(UPDATE: View the League’s new Dark Stores resource web page and view additional Dark Stores-related photos here).
The Michigan Municipal League and some of our members were given the opportunity to offer testify on the Dark Stores tax loophole issue Wednesday before the House Tax Policy Committee. If you’re not aware, the Dark Stores situation involving property tax appeals by Big Box stores like Meijer, Kmart and Wal-mart, is quickly becoming one of the most significant issues, with the biggest implications, facing Michigan communities.
The League testified along with the Michigan Association of Counties and the Michigan Townships Association. We discussed the impact from Dark Store theory of assessment and the need for immediate fixes. We told the committee about the manipulation of property values that big box retailers are perpetrating through the placement of negative use deed restrictions to devalue buildings that they vacate and then point to later on as support for lowering their assessments.
The League has organized a coalition of more than a dozen organizations to take on this issue. View our joint statement previously given to the committee. Along with organizing this coalition, the League is pursuing an aggressive public relations campaign to bring attention to this important issue through radio, television and print media. We urge your assistance with this effort by contacting your Senator and Representative to explain to them the importance of addressing these dark store appeals and restoring a fair and proper valuation system.
Among those testifying Wednesday were League members Three Rivers Mayor Thomas Lowry and City Manager Joseph Bippus. They testified as guests of State Rep. Aaron Miller, R-Sturgis. Lowry discussed the financial impact of the Dark Stores issue on his city.
“In the last two years we’re pushing well over $300,000 that we had to give back. We only have a $4.3 million budget, we’re approaching 10 percent of (our budget) just from the Dark Store theory,” Lowry told the committee. “We can get an employee for roughly 1 ½ percent of our budget. So for every 1 to 2 percent reduction in our general fund revenues we’re letting an employee go. This absolutely affects the level of services that we can provide to our citizens and our citizens still expect the same level of services.”
In essence, the Dark Store theory is a tax loophole scheme being used by Big Box retailers to lower the amount they pay in property taxes. Retailers such as Meijer, Lowe’s, Target, Kohl’s, Menards, IKEA, Wal-Mart and Home Depot across Michigan are arguing that the market value of their operating store should be based on the sales of similar size “comparable” properties that are vacant and abandoned (aka “dark”) and may not even be located in Michigan. In the last few years, the political appointees on the Michigan Tax Tribunal have upheld this “Dark Store theory” and cut property tax assessments in some cases by as much as 50 percent. This impacts local revenues and subsequently local services and making Michigan one of the only places in the country that assess Big Box retail buildings in this manner. These rulings have resulted in a loss of millions of dollars in tax revenue for local governments across Michigan and now other businesses – not just Big Box stores – such as drug stores and auto repair businesses are attempting to get their taxes lowered based on this same Dark Store argument.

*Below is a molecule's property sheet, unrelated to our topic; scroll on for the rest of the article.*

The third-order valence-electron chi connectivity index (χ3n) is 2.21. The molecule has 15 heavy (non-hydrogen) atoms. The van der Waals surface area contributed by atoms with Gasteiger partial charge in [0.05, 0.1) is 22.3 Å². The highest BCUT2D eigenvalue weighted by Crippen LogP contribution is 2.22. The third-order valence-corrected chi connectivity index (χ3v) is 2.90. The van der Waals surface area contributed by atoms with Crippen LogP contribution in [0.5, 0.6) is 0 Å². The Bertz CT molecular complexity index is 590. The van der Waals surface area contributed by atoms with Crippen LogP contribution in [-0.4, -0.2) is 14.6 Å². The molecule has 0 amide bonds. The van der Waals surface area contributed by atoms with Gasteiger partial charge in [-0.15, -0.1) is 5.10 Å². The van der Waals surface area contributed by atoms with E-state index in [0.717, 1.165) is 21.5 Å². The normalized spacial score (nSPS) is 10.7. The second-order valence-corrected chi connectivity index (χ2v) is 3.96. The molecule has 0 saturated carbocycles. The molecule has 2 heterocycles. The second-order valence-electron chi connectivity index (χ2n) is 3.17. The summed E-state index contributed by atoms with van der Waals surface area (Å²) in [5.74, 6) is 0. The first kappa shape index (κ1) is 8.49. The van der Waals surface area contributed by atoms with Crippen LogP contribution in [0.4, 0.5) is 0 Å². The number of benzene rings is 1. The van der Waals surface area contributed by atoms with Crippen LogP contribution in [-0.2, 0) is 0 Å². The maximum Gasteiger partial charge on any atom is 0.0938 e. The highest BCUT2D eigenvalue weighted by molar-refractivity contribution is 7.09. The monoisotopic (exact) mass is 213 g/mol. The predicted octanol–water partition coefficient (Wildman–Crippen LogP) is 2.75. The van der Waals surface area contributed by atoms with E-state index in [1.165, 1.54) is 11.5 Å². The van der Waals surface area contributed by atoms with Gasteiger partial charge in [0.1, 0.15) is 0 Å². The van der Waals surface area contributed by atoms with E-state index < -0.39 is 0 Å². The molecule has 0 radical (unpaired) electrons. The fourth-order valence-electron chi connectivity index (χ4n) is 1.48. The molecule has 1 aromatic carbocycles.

Grand Rapids Attorney Jack Van Coevering, former chief judge and chairman of the Michigan Tax Tribunal, testified about how the Michigan Tax Tribunal rulings have resulted in Big Box property tax assessments that are significantly lower in Michigan compared to other states. He gave multiple examples:
- In Michigan, Lowes stores are assessed at $22.10 per square foot. In Lowes home state of North Carolina, the same stores are valued at $79.08 per square foot.
- In Michigan, Menards and Target are valued at $24.97 per square foot. In Menard’s home state of Wisconsin, the sames stores are valued at $61.23 per square foot.
- Sam’s Clubs and Wal-Mart now average around $25.68 per square foot in Michigan. Studies of those buildings in the home state of Arkansas are being done, but Van Coevering said he expects them to be much higher than they are in Michigan.
Van Coevering added that most of the Big Box stores in Michigan used to be valued in the $55 range per square foot and now the amounts have been cut in half due to the Dark Stores theory.
The House Tax Policy committee led by Representative Jeff Farrington, R-Utica, first met on the issue Nov. 4 and scheduled this follow-up hearing after it ran out of time to hear from all those who wanted to speak on the issue. Officials from Auburn Hills were also present and attempted to testify and unfortunately time ran out and they did not get a chance to speak. Instead, they did submit written testimony and those in attendance were recognized by Chairman Farrington. I want to thank the Auburn Hills contingent for their continued work on this issue – Auburn Hills City Manager Thomas Tanghe; Assessor Michael Lohmeier; and City Attorney Derk Berkerleg.
Escanaba Assessor Daina Norden also attended the hearing.
The House Tax Policy committee has established a work group to study the issue. The work group, being led by House Tax Policy Committee Vice-Chair David Maturen, R-Vicksburg, includes representatives from all sides of the issue, including the League. Check out an in-depth radio video interview of Maturen discussing the issue and the workgroup.
Posted by Matt Bach on behalf of Chris Hackbarth, the League’s director of state affairs. Chris can be reached at 517-908-0304 and [email protected].